However, it is not clear whether the higher transmission is the reason why this variant spread so quickly. In the UK, the increase followed an easing of restrictions in May, when restaurants, gyms and other businesses reopened and thousands of fans had attended sporting events.
WHAT IS MORE DANGEROUS?
It’s harder to say whether the delta variant makes people sicker. British experts said there were some early signs it could increase hospitalizations, but there was no evidence it was any more lethal.
This triggered a devastating spike in COVID-19 in India in February, and “this time we have more people who are very sick than ever before,” said Dr. Jacob John of Christian Medical College in Vellore. But he cautions that an “explosion” of cases doesn’t mean this version is more dangerous, as more cases usually means more hospitalizations.
THE BEST PROTECTION IS FULL VACCINATION
British researchers found two doses of the Pfizer-BioNTech vaccine or AstraZeneca vaccine were only slightly less effective at blocking symptomatic disease from the delta variant than from the previous mutation – and importantly, remained highly protective in preventing hospitalization.
But there’s an important catch: Just one dose has been shown to be much less effective against the delta variant than it was against previous versions of the virus. That had prompted England, who initially extended the gap between doses, to speed up the second shot.
There is little information about whether the delta variant can escape other vaccines, such as those developed in China or Russia.
Experts say Moderna’s vaccine, the same strain as Pfizer’s vaccine, should also be protective. Johnson & Johnson is still studying how its single-dose vaccine fares against the variant. The company notes that its shot does protect against a different worrying mutant – the so-called beta variant that emerged in South Africa and is still considered the biggest challenge to a current COVID-19 vaccine.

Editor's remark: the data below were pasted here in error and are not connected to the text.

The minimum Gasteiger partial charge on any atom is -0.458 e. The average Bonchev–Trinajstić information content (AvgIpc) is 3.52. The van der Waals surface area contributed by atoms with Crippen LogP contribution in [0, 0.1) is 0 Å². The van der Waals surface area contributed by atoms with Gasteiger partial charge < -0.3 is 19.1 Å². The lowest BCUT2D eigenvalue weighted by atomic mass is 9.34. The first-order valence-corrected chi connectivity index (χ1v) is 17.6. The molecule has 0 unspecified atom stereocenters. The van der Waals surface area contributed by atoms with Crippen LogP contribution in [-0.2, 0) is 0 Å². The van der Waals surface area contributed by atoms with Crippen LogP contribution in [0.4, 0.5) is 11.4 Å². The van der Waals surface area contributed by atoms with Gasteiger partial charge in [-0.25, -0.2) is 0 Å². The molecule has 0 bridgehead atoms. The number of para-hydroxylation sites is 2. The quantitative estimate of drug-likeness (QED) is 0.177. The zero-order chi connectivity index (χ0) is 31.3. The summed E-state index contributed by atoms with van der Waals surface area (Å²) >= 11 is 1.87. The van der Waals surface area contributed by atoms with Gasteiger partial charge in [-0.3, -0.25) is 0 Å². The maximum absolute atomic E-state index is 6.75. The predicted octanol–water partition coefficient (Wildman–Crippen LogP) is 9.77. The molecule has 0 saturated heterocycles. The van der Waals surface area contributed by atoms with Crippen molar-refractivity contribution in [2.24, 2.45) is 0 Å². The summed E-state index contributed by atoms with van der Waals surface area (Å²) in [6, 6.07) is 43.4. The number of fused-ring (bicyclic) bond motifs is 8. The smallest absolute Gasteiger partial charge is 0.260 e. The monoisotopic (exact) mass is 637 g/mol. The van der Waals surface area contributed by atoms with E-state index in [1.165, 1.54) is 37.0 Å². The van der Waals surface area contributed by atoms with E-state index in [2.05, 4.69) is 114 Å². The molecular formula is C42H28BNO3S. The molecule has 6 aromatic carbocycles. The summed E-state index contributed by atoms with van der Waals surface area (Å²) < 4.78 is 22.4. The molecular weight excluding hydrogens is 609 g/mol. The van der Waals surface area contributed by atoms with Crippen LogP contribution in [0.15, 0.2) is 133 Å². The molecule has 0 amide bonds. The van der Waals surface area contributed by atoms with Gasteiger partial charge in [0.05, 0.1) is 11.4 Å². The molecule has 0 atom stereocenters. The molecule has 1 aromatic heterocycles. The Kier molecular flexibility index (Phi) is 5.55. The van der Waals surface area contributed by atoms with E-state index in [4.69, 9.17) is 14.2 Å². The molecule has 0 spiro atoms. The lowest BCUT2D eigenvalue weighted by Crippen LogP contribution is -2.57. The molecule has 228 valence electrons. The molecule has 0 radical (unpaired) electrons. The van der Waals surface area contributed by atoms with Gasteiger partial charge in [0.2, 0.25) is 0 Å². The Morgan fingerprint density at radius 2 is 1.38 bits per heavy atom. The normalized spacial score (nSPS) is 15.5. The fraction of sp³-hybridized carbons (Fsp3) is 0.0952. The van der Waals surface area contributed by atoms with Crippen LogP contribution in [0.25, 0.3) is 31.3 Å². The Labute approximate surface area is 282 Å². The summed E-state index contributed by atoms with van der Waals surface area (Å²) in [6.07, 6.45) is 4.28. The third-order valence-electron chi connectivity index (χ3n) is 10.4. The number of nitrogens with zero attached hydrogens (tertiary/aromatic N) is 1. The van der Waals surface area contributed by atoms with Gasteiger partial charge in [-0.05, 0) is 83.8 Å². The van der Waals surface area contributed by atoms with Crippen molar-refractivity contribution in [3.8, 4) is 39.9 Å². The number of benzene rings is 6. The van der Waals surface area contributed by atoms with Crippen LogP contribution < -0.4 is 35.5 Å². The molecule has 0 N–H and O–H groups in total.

WHAT ABOUT MASK?
The WHO has urged governments not to lift pandemic restrictions too soon – including saying everyone, even those vaccinated, should continue to wear masks given that the delta variant spreads more easily and no vaccine is 100% effective.
In the US, the CDC says fully vaccinated people can go mask-free. But there is no way of knowing whether people without masks are actually vaccinated and local governments can set stricter guidelines. This week, with the delta variant spreading locally, health officials in Los Angeles County said they are still recommending masks indoors in public places for everyone.
If that’s confusing, consider that the more the virus spreads in a given area, the greater the risk that even the vaccinated will get a mild or asymptomatic infection that could spread to someone unprotected – such as children who are too young to qualify for the shot.
In Missouri, a fully vaccinated Babcock ensures he has a mask to wear quickly if he encounters a crowd: “I feel like the new normal I have the mask in my hand, ready to put it on if I need it.”